The reward is a deeper knowing of yourself—but in order to get to that place of knowing, we have to go through a time of unknowing—of asking hard questions, and not assuming we know the answers:

Who are you when no one is looking?  Where is your treasure? Where is your heart?

Where are you putting your time and attention?  What’s your story? 

What will your next chapter be?

As the Gospel says, For where your treasure is, there your heart will be also. 

Where our time is spent, where our attention is given, there our heart will be also.

Who we are when no one is looking, is who we are, truthfully. 

Truth chases us during Lent.  The Truth will not let us go. The Truth will not be silent.           

It will pursue us until we face it, embrace it, and allow it to set us free. 

As we walk through Lent together, may we follow Jesus, may we face the Truth, and in so doing, find our path and our purpose and write the rest of our story; or better said, allow God to write it with us.

The good news, my friends is that the end of the stories that God writes do not end in despair and death; they end with resurrection and celebration, with new birth and new life.  That’s the Truth!

And that’s the only thing that has the power to set us free to live fully and to love freely.

 

The Times They Are a Changin'

Matthew 17:1-9

Preached on Feb. 26, 2017

 

Benjamin Franklin once said: “In this world nothing can be said to be certain, except death and taxes.”  I propose adding a third thing that is certain:  CHANGE.

In life, there is constant change—nothing stays the same. 

Prices go up; Children grow up; technology speeds up, as we get older, we slow down.

We know that change is a part of life, and yet, by our human nature, we resist it.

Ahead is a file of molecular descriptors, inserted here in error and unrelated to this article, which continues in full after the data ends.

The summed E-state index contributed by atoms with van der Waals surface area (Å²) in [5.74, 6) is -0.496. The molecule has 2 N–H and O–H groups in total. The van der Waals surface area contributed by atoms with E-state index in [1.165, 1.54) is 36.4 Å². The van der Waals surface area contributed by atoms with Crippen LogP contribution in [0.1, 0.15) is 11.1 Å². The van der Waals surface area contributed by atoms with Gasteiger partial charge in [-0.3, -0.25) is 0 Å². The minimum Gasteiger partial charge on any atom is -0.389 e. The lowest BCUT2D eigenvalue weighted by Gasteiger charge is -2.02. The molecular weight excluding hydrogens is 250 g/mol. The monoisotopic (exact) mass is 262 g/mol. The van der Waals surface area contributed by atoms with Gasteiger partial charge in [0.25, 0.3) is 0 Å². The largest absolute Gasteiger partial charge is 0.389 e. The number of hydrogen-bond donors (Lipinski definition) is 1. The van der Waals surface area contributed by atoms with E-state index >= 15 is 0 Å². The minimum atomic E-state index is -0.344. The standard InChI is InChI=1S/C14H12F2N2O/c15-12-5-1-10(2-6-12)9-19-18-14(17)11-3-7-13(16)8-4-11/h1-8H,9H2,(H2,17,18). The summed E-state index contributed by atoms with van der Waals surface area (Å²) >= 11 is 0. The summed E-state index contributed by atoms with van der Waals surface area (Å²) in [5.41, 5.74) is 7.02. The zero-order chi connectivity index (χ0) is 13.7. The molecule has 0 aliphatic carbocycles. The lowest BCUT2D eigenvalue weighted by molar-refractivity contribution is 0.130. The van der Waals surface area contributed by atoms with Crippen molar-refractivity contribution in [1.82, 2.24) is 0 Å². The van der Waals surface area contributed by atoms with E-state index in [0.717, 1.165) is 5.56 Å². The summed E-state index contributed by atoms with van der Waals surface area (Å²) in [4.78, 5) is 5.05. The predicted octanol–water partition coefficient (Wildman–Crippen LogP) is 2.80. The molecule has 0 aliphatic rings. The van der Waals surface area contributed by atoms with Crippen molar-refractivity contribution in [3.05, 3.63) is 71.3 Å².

We resist change because we fear change because we don’t know what is coming.  Fear of the unknown is one of human’s top fears because the mind tells us that in order to move forward, we must know what is waiting for us, because, if we don’t know, then we are not in control. 

Therefore we often find ourselves caught in between knowing that things have to change yet wanting everything to stay the same.

 

Peter knew this place well. 

He understood that Jesus was the Messiah, but when Jesus said he must go to Jerusalem and be killed, and then be raised from the dead, Peter said, “God forbid it, Lord!  This must never happen to you.”  Jesus showed no sympathy, but said to Peter, “You are a stumbling block; for you are setting your mind not on divine things but on human things.”

Jesus was right—Peter was human and he feared change.  And his fear was standing in the way of Jesus’ ministry; it was a stumbling block. 

Then Jesus told his disciples, “If any want to become my followers, let them deny themselves and take up their cross and follow me. For those who want to save their life will lose it, and those who lose their life for my sake will find it.” 

 

In essence, Jesus was saying what singer/songwriter and recent recipient of the Nobel Prize for Literature Bob Dylan sings, “you better start swimming or you’ll sink like a stone, for the times they are a changin’”…

 

Today’s Gospel reading begins, “Six days later, Jesus took with him Peter and James and John and led them up a high mountain.”  There Jesus is transfigured—he is changed in appearance and filled with God’s glory so much so that he glowed; his clothes were dazzling white.  It was mysterious.  And yet Peter knew exactly what it meant…it meant that Jesus would shine in resurrection glory, but first he would have to die; it meant that they all would have to leave this heavenly mountain and go through the valley of the shadow of death below; It meant CHANGE.  And Peter was afraid and so he said, “it is good for us to be here”…I imagine he was thinking, “it is good for us to be right here, where it is familiar and known and safe and filled with light and love and where Jesus is with us, where grace is visible and faith is easy.  Don’t make me go into the valley, where it is unfamiliar and unknown, and scary and dark, where love is in short supply, where it is hard to see grace, find Jesus and have faith.  It is good for us to be here, and so I will build tents, so we can stay right here.”